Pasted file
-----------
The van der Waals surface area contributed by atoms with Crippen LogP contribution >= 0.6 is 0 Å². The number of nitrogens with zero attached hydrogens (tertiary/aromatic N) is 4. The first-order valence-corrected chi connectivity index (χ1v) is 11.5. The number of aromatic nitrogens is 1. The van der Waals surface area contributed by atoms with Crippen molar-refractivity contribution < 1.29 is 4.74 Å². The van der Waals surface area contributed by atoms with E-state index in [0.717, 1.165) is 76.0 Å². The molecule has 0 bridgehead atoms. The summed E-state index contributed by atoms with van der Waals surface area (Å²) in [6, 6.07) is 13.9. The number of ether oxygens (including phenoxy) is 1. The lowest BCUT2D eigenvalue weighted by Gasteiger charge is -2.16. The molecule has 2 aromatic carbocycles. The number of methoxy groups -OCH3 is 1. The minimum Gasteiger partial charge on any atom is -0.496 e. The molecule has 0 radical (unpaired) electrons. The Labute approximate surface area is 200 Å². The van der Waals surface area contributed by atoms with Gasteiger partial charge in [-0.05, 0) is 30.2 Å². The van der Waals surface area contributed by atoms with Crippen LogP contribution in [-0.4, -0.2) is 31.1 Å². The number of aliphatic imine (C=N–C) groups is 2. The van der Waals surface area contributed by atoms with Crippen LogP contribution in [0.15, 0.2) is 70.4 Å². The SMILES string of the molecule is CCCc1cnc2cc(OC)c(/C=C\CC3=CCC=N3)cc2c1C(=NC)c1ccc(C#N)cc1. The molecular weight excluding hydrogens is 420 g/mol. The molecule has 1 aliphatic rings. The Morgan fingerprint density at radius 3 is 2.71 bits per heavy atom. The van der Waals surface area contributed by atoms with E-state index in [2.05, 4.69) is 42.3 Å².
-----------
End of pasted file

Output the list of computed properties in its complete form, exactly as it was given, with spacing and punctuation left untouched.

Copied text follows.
The van der Waals surface area contributed by atoms with Crippen LogP contribution >= 0.6 is 0 Å². The number of nitrogens with zero attached hydrogens (tertiary/aromatic N) is 4. The first-order valence-corrected chi connectivity index (χ1v) is 11.5. The number of aromatic nitrogens is 1. The van der Waals surface area contributed by atoms with Crippen molar-refractivity contribution < 1.29 is 4.74 Å². The van der Waals surface area contributed by atoms with E-state index in [0.717, 1.165) is 76.0 Å². The molecule has 0 bridgehead atoms. The summed E-state index contributed by atoms with van der Waals surface area (Å²) in [6, 6.07) is 13.9. The number of ether oxygens (including phenoxy) is 1. The lowest BCUT2D eigenvalue weighted by Gasteiger charge is -2.16. The molecule has 2 aromatic carbocycles. The number of methoxy groups -OCH3 is 1. The minimum Gasteiger partial charge on any atom is -0.496 e. The molecule has 0 radical (unpaired) electrons. The Labute approximate surface area is 200 Å². The van der Waals surface area contributed by atoms with Gasteiger partial charge in [-0.05, 0) is 30.2 Å². The van der Waals surface area contributed by atoms with Crippen LogP contribution in [-0.4, -0.2) is 31.1 Å². The number of aliphatic imine (C=N–C) groups is 2. The van der Waals surface area contributed by atoms with Crippen LogP contribution in [0.15, 0.2) is 70.4 Å². The SMILES string of the molecule is CCCc1cnc2cc(OC)c(/C=C\CC3=CCC=N3)cc2c1C(=NC)c1ccc(C#N)cc1. The molecular weight excluding hydrogens is 420 g/mol. The molecule has 1 aliphatic rings. The Morgan fingerprint density at radius 3 is 2.71 bits per heavy atom. The van der Waals surface area contributed by atoms with E-state index in [2.05, 4.69) is 42.3 Å².